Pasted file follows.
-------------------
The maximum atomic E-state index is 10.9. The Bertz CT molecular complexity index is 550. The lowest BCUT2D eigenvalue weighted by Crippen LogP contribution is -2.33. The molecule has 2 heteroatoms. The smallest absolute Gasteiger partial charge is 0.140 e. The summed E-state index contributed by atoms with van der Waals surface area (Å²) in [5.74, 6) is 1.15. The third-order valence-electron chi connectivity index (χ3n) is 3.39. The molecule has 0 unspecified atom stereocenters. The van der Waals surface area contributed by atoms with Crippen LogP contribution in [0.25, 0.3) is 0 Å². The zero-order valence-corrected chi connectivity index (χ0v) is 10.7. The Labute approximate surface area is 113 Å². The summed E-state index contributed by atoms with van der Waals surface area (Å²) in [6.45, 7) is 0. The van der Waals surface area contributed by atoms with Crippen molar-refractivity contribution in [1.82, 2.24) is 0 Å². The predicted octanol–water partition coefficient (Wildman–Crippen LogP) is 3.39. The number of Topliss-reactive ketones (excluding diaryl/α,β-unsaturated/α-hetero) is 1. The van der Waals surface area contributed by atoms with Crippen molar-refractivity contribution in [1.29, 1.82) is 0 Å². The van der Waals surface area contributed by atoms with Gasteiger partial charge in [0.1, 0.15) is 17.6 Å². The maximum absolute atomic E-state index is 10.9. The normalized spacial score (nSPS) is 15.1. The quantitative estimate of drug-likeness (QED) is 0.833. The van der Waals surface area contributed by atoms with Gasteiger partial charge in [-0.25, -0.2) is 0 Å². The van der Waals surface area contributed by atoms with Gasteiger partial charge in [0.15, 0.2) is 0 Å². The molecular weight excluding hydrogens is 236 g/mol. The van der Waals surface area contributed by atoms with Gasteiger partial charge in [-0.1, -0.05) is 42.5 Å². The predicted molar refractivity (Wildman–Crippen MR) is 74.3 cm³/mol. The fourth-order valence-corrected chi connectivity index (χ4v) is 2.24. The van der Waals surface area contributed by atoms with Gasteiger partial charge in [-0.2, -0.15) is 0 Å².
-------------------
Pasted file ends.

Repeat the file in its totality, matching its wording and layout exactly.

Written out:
The maximum atomic E-state index is 10.9. The Bertz CT molecular complexity index is 550. The lowest BCUT2D eigenvalue weighted by Crippen LogP contribution is -2.33. The molecule has 2 heteroatoms. The smallest absolute Gasteiger partial charge is 0.140 e. The summed E-state index contributed by atoms with van der Waals surface area (Å²) in [5.74, 6) is 1.15. The third-order valence-electron chi connectivity index (χ3n) is 3.39. The molecule has 0 unspecified atom stereocenters. The van der Waals surface area contributed by atoms with Crippen LogP contribution in [0.25, 0.3) is 0 Å². The zero-order valence-corrected chi connectivity index (χ0v) is 10.7. The Labute approximate surface area is 113 Å². The summed E-state index contributed by atoms with van der Waals surface area (Å²) in [6.45, 7) is 0. The van der Waals surface area contributed by atoms with Crippen molar-refractivity contribution in [1.82, 2.24) is 0 Å². The predicted octanol–water partition coefficient (Wildman–Crippen LogP) is 3.39. The number of Topliss-reactive ketones (excluding diaryl/α,β-unsaturated/α-hetero) is 1. The van der Waals surface area contributed by atoms with Crippen molar-refractivity contribution in [1.29, 1.82) is 0 Å². The van der Waals surface area contributed by atoms with Gasteiger partial charge in [0.1, 0.15) is 17.6 Å². The maximum absolute atomic E-state index is 10.9. The normalized spacial score (nSPS) is 15.1. The quantitative estimate of drug-likeness (QED) is 0.833. The van der Waals surface area contributed by atoms with Gasteiger partial charge in [-0.25, -0.2) is 0 Å². The van der Waals surface area contributed by atoms with Gasteiger partial charge in [0.15, 0.2) is 0 Å². The molecular weight excluding hydrogens is 236 g/mol. The van der Waals surface area contributed by atoms with Gasteiger partial charge in [-0.1, -0.05) is 42.5 Å². The predicted molar refractivity (Wildman–Crippen MR) is 74.3 cm³/mol. The fourth-order valence-corrected chi connectivity index (χ4v) is 2.24. The van der Waals surface area contributed by atoms with Gasteiger partial charge in [-0.2, -0.15) is 0 Å².